February 3, 2015



FROM:            Camille Jobin-Davis, Assistant Director


The staff of the Committee on Open Government is authorized to issued advisory opinions.  The ensuing staff advisory opinion is based solely upon the facts presented in your correspondence, expect as otherwise.


This is in response to your request for an advisory opinion regarding application of the Freedom of Information Law to records in your possession from the Village of Solvay.  Specifically, you were informed that your possession of such records was somehow improper or not legal because you had not obtained them through a request made pursuant to FOIL. Later, you were asked to fill out a standardized form in order to make a FOIL request.

In this regard, we note first that Freedom of Information Law is based upon a presumption of access.  Stated differently, all records of an agency are available, except to the extent that records or portions thereof fall within one or more grounds for denial appearing in §87(2)(a) through (l) of the Law.  It is our understanding that the items at issue here are records of payments made by the Village, including perhaps copies of receipts and/or drafts issued.  This will confirm that there would be no basis to deny access to such records, and that although there is authority to redact bank account numbers, social security numbers and home addresses from such documents, if they were indicated, such records would otherwise be required to be made available to the public.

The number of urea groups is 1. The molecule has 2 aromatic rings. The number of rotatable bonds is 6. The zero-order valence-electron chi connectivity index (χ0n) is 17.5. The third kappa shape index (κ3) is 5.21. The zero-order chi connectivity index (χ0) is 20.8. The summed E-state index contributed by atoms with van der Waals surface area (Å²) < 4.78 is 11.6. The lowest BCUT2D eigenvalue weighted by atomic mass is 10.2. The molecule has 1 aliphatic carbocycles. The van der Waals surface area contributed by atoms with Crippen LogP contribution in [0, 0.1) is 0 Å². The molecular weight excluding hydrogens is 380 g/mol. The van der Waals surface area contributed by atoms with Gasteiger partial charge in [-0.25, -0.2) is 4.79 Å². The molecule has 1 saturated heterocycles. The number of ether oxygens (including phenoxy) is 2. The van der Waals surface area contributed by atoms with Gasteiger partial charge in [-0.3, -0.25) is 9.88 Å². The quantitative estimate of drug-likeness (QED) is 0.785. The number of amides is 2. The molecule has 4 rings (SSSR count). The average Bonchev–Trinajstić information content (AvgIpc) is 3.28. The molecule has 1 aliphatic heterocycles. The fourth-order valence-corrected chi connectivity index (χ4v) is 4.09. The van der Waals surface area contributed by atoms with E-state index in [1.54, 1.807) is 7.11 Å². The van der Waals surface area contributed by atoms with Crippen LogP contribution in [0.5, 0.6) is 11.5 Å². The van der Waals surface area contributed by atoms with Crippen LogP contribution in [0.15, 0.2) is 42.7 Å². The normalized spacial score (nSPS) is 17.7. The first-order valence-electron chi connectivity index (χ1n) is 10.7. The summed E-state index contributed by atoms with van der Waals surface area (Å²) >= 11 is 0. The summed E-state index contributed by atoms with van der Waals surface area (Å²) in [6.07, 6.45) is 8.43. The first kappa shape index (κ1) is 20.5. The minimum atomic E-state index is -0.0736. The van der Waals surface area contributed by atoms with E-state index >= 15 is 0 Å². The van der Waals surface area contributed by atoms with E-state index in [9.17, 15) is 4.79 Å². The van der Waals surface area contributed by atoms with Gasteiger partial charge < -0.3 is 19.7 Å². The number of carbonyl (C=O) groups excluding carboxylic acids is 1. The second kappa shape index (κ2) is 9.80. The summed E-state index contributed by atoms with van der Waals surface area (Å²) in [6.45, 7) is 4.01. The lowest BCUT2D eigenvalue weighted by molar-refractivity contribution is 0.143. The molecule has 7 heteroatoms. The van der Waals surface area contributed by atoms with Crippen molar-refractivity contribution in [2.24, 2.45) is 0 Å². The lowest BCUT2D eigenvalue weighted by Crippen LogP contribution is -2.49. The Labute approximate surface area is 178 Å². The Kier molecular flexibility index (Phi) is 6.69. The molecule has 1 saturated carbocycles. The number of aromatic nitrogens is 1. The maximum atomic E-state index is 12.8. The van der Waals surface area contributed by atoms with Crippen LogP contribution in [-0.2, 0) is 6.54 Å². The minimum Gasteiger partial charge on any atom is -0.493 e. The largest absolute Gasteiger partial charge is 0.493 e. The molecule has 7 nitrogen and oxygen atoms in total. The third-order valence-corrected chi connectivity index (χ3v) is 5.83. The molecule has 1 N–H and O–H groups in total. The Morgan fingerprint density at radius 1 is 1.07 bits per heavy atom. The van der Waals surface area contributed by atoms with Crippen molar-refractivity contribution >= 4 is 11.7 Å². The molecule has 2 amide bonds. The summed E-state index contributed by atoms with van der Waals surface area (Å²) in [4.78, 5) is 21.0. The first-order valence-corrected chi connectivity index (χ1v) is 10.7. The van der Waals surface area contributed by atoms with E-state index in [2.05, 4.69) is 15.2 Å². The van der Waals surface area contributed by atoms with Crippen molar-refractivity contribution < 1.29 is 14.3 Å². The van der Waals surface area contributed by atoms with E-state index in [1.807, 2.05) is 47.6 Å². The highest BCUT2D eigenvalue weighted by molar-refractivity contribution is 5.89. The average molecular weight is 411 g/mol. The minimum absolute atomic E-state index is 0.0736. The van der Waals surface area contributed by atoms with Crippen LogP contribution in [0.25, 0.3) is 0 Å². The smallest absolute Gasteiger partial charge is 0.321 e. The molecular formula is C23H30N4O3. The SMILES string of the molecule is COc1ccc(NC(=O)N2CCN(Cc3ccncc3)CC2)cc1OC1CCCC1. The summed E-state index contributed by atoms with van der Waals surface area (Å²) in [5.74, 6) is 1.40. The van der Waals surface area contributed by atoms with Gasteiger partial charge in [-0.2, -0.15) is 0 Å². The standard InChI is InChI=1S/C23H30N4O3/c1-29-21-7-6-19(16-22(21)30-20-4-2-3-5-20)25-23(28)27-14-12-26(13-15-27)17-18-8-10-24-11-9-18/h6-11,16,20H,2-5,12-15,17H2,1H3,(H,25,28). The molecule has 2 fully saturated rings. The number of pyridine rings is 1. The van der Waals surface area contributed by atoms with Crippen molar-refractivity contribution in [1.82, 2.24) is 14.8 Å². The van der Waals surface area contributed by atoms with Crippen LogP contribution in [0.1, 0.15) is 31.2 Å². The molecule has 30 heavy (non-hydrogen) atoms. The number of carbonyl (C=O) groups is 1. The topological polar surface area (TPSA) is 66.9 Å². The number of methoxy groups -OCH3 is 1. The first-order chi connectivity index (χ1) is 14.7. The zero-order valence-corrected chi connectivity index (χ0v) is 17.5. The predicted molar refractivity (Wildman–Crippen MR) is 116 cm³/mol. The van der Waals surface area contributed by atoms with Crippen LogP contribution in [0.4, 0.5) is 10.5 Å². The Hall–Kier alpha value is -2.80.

Second, although the Freedom of Information Law permits an agency to require that a request be made in writing, it is not required.  A further requirement that a form prescribed by the Village is needed to request records, in our opinion, is inconsistent with law, and, therefore, invalid. As you may be aware, §89(3) of the law, as well as the regulations promulgated by the Committee (21 NYCRR §1401.5), require that an agency respond to a request that reasonably describes the record sought within five business days of the receipt of a request. Neither the law nor the regulations refers to, requires or authorizes the use of standard forms. Accordingly, it has consistently been advised that any written request that reasonably describes the records sought should suffice, and that a failure to complete a form prescribed by an agency cannot serve to delay a response or deny a request for records.

Third, every agency such as the Village, is required to appoint a records access officer, and such officer is responsible for assuring that agency personnel provide access to records in accordance with law (21NYCRR §1401.2[a], [b]).  In other words, there is no requirement that a records access officer respond directly to every request.  Here, where the records are clearly public, the issue is moot. 

We hope this is helpful.